From Fano to Urbino ... along the Metauro river valley:
Leaving behind us the sea of Fano and driving along some stretches of the old Flaminia Road in Rome direction, we begin to glimpse the small villages on the hills of Fano’s inland.
A route of 140 km will allow us to visit as a first step Cartoceto realm of excellent quality olive oil
which also won the recognition of the PDO (Protected Designation of Origin).
Montemaggiore al Metauro, Sant 'Ippolito, Fratterosa, Piagge and Orciano di Pesaro, old villages sayings of the "Potters".
The medieval town of Mondavio, unique in its kind, closed in the city walls and defended by a mighty fortress, its palaces and churches miraculously preserved over time.
Pergola, thirteenth-century city that hosts in its museum, a gilded bronze equestrian group of the Julio-Claudian era unearthed in 1946.
The hermitage of Fonte Avellana with its Romanesque-Gothic church, the ancient library which houses about 7.000 volumes, the refectory and the monks' cells.
The bust of Dante and a plaque indicating the poet's stay.
Cagli, which retains a portion of the Mallio bridge along the ancient Via Flaminia 220 BC and the famous "Tower of Cagli" what remains of the mighty fortress commissioned by the Montefeltro family.
Following the route you will come to Acqualagna, famous for the Festival of the White Truffle, then take the Furlo Gorge, where the charm of the landscape is combined with a prodigious natural treasure.
Fossombrone, important economic and commercial centre of the Valley of the Metauro river since Roman times.
The influences of the Malatesta and Montefeltro families are visible in several churches and palaces of the historic centre.
And Least but not last the visit the city of Urbino.
The oldest origins of the city are unknown, but historical evidence confirm with certainty that it was founded in 41 BC by the Romans.
Charlemagne and the Franks, donated Urbino to the papacy, subsequently it became subject of the feudal struggles and the city suffered a slow decline.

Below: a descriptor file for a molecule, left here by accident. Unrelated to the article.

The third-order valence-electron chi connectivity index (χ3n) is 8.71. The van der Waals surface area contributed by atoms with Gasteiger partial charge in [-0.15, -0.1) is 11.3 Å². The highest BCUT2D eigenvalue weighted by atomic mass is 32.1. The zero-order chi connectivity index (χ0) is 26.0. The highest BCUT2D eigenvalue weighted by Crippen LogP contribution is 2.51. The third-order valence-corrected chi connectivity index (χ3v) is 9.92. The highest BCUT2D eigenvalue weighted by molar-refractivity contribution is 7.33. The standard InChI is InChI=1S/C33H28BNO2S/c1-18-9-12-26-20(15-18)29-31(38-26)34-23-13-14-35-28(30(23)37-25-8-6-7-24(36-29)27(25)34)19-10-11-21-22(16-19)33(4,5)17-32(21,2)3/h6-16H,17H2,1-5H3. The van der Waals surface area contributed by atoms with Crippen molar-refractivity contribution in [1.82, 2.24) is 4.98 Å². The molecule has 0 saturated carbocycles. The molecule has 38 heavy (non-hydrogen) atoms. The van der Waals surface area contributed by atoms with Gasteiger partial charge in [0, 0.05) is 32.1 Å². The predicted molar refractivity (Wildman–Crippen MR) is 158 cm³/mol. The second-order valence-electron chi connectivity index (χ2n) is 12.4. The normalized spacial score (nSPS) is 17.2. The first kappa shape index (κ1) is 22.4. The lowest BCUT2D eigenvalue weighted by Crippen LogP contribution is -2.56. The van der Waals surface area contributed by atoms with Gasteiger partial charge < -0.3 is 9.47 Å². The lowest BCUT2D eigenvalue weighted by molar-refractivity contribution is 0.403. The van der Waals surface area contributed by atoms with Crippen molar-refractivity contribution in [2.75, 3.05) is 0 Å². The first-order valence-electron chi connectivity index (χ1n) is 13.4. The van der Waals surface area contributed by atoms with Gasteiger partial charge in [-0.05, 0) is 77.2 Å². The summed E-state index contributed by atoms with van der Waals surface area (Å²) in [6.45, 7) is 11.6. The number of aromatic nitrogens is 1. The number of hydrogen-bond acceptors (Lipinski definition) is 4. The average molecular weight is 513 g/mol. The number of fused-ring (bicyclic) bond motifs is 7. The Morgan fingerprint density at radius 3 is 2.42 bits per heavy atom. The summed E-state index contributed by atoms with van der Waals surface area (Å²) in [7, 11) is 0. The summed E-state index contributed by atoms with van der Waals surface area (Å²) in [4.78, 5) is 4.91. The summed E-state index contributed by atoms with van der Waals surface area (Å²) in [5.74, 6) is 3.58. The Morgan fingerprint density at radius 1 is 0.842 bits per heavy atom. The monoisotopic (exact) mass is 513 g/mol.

Later it became a free municipality and was given to the Montefeltros in 1155.
The dynasty continued until at the horizon of Urbino appeared the most famous character in the history of the city, Federico II da Montefeltro, with whom the town reached the pinnacle of greatness and splendor and became one of the most important courts of the Renaissance.
In a few years the economic level of the state grew to the point that the Duke was able to afford the building of a great work, the famous Doge's Palace (Palazzo Ducale).
Furthermore, Urbino is the birthplace of Rafafello, in the homonymous street at number 57, is located the house where he lived his early life supported by the presence of his father Giovanni Santi who was a painter too. Here you can admire a fresco of a young Raphael, as well as paintings of his father, the rooms and furnishings of the house where the famous painter lived before leaving
Urbino for Florence and Rome.
In 1508 the Duchy of Montefeltro became property of the Della Rovere.
The last Duke of Urbino was Francesco Maria II Della Rovere. At the death of the Duke in 1631, Urbino passed again under the Papal State.
One of the most decadent moments in the history of the city of Urbino was in the Napoleonic period with the suppression of churches, religious institutions, and the defacing of the heritage as well as the
deportation to Milan of the Madonna and Child by Piero della Francesca.
Since 1998, its historic centre has become UNESCO World Heritage Site.